An intersection near CSUN. Courtesy of the Daily Sundial. Photo Credit: Jonathan Pobre / Executive Editor
While still a journalism student not too long ago, one of this blogger’s last projects included an investigative story about the lack of pedestrian safety near Cal State University, Northridge. Recent hit-and-run accidents — including that of Chinese exchange student, Yao Lu, who was seriously injured and in a coma for eight days after being hit by a car as she crossed a painted crosswalk — spurred the investigation, which was printed in CSUN’s Daily Sundial (Full disclosure: I’m a former EIC!) as a four-part series earlier this October & November.
For those interested, the article can be found here:
Part 1, posted Oct. 12: Student journalists investigate traffic accidents and injuries on and around CSUN campus
Part 2, posted Oct. 19: Intersections near campus dangerous, community says
Part 3, posted Nov. 8: Examining busy CSUN-area intersections
Part 4, posted Nov. 14: Drivers, pedestrians on both sides of safety coin
After working on this story, I noticed one particular accident-prone intersection in my North Hollywood neighborhood. Those familiar with the madness that is the Lankershim/Vineland/Riverside intersection often feel pity to L.A. newcomers confused with any left-turn making within that triple-threat spot:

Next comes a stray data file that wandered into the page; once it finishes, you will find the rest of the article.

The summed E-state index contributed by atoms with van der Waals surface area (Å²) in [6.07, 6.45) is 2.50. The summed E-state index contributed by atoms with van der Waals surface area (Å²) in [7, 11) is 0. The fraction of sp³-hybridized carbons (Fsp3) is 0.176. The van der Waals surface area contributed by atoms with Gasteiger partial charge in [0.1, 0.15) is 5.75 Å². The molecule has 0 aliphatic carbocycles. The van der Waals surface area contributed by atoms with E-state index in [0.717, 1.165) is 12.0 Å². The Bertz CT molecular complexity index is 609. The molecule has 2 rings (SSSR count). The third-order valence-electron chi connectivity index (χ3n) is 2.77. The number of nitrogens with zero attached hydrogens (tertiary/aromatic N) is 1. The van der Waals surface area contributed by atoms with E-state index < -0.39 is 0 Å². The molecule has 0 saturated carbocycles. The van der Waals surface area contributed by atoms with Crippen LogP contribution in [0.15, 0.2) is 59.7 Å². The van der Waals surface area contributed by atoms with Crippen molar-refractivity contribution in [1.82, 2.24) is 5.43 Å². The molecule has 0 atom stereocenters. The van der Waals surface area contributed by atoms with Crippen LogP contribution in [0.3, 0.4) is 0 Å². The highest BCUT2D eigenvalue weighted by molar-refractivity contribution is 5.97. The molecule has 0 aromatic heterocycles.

Just south of that intersection is one of our favorite local Italian restaurants, Little Toni’s — which is impossible to get to legally by foot or bicycle. Anyone have similar not-so-pedestrian-friendly spots in their neighborhoods?
Santiago's Antiques actually has two storefronts, which both sandwich Miss Peaches Southern Cuisine, on Lankershim Boulevard in North Hollywood.
An abundance of small theaters aren’t the only things North Hollywood has to offer. Travel further north on Lankershim Boulevard past Burbank Boulevard and you’ll find a plethora of antiques and vintage stores, all within walking distance from each other.
Before heading to the Pasadena Rose Bowl flea market on Sunday (see previous post about my visit), I finally made time to hit the antique stores in my own neighborhood.
Most of the stores are closed Sundays because the owners also sell at local flea markets, so your best bet might be to stop by during the weekdays and Saturdays. Generally, they’re open from 11 a.m. to 6 p.m., but it’s a good idea to call and double-check with the stores (Click the jump cut below for a full list of addresses and phone numbers).
From Hollywood Regency decor to ’60s space age seating to Queen Anne dining sets and a few movie props thrown into the mix, there’s a style and decade to please buyers and browsers alike. I’m a huge fan of mid century & Danish modern, and the stores definitely have plenty of it to offer. Some of my favorite finds included a slatted George Nelson-style wood bench for $60 at Frank’s Antiques, a Danish modern chair for $25 at Angel’s Antiques and a set of 4 wire dining chairs from Santiago’s for $350.